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Rev. Mpho Tutu-Van Furth, daughter of Desmond Tutu, with Senator Murray sinclair, left, and Immigration Minister Ahmed Hussen at the University of West Indies annual award gala in Toronto on Saturday.  (NICHOLAS KEUNG / TORONTO STAR)


They bonded naturally because of their peoples’ shared experience of mistreatment and racism since the days of colonialism and both were tasked with the toughest job: to seek facts and reconciliation.


Desmond Mpilo Tutu, the first black archbishop of the Anglican Church of Southern Africa, was the unflinching social justice activist who chaired the Truth and Reconciliation Commission in South Africa after the end of the notorious apartheid regime in 1994.


Sen. Murray Sinclair, the first aboriginal judge to be appointed in Manitoba, served as the chief commissioner of the Truth and Reconciliation Commission, documenting the history and legacy of Canada’s residential school system that affected the lives of thousands of indigenous women and men.


On Saturday, both were honoured at the University of the West Indies’ annual Toronto gala for the contributions to social change, an event at the Ritz Carlton Hotel attended by 500 guests.


Although Tutu, now 85, was not able to come to the city to receive the award, he and Sinclair, from separate corners of the world, both talked about the countries’ lessons on righting the historical wrong.

“There are common elements in seeking the truth and addressing ways to reconcile. It can be achieved,” said Sinclair, who met Tutu years ago when he last visited Toronto. “Education is key to reconciliation. Survivors and perpetrators need the opportunity to engage with each other.”


In an unrelated meeting with federal Justice Minister Jody Wilson-Raybould in Johannesburg, Tutu shared his own experience and said it would be up to young people to drive the change.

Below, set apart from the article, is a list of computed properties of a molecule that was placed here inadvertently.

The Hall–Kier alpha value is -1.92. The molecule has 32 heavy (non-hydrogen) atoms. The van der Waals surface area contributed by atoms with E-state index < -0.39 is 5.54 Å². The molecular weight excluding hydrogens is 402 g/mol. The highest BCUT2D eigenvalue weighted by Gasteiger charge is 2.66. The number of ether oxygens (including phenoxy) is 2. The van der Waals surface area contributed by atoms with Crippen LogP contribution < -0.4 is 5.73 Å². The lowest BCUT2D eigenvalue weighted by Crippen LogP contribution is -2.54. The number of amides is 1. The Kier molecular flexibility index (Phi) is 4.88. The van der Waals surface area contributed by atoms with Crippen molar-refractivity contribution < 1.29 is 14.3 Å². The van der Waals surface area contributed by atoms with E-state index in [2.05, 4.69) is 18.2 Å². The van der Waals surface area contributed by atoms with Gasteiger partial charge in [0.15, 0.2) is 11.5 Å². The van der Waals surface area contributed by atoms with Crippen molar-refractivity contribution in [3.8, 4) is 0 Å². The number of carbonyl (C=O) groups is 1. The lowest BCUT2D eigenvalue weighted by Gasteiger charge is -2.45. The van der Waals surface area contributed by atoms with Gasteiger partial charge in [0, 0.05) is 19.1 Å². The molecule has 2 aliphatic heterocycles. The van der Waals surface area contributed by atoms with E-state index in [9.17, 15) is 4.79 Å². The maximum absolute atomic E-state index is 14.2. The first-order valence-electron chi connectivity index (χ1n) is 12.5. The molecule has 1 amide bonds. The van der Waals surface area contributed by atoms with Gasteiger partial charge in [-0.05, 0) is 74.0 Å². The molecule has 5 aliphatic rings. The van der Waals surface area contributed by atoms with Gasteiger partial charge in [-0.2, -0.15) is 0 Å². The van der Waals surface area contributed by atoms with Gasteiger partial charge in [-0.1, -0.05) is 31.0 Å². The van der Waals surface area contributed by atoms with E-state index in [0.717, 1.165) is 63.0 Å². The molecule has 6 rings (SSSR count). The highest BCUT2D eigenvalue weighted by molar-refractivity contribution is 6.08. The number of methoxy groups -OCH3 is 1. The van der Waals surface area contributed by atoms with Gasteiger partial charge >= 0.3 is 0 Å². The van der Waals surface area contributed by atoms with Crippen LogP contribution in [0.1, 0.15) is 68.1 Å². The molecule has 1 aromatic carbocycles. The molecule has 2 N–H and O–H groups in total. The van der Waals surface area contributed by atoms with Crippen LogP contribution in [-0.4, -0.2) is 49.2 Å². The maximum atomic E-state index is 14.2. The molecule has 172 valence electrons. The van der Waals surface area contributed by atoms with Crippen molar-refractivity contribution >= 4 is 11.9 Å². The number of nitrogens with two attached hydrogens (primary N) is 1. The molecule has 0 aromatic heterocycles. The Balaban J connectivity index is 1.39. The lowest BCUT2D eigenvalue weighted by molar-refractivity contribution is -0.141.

“He actually talked about how it was the young people of South Africa — he was a lot younger, obviously, back in the days before 1994 — and it is the young people that will create the change in society,” said Wilson-Raybould, who was on an official tour in South Africa.


“It is the same way in our country, too,” she said Saturday. “In order to move beyond that, we need to ensure that the vast majority of Canadians understand that history (of residential schools) and are willing to step up and create the solutions to move past it.”


Tutu’s daughter, Rev. Mpho Tutu-Van Furth, who received the Luminary Award on her father’s behalf, said the anti-apartheid leader was in good health and honoured to continue his strong ties with Canada.


“He has this particular fondness for Canada since the 1980s at the height of the apartheid regime. Canada’s support was incredible and the welcome was amazing,” said Tutu-Van Furth, who was pleased to stand beside Sinclair, whom she met in 2015 during a visit to Canada on a truth and reconciliation conference.


“We have a lot to learn from each other. I hope that we have on both sides the humility to listen and learn, and to offer support wherever we can. The process of finding truth and achieving reconciliation is lengthy. It’s not an easy process but we can offer encouragement.”


Other honorees of this year’s awards included neurosurgeon Dr. Renn Holness, businesswoman and retired diplomat Kay McConney, entrepreneur and philanthropist Wayne Purboo, cardiologist and community activist Dr. Vivian Rambihar, Ontario Court of Appeal Justice Michael Tulloch and GraceKennedy Limited, one of the Caribbean’s largest food and finance companies.


Article by:By NICHOLAS KEUNGImmigration reporter


With files from The Canadian Press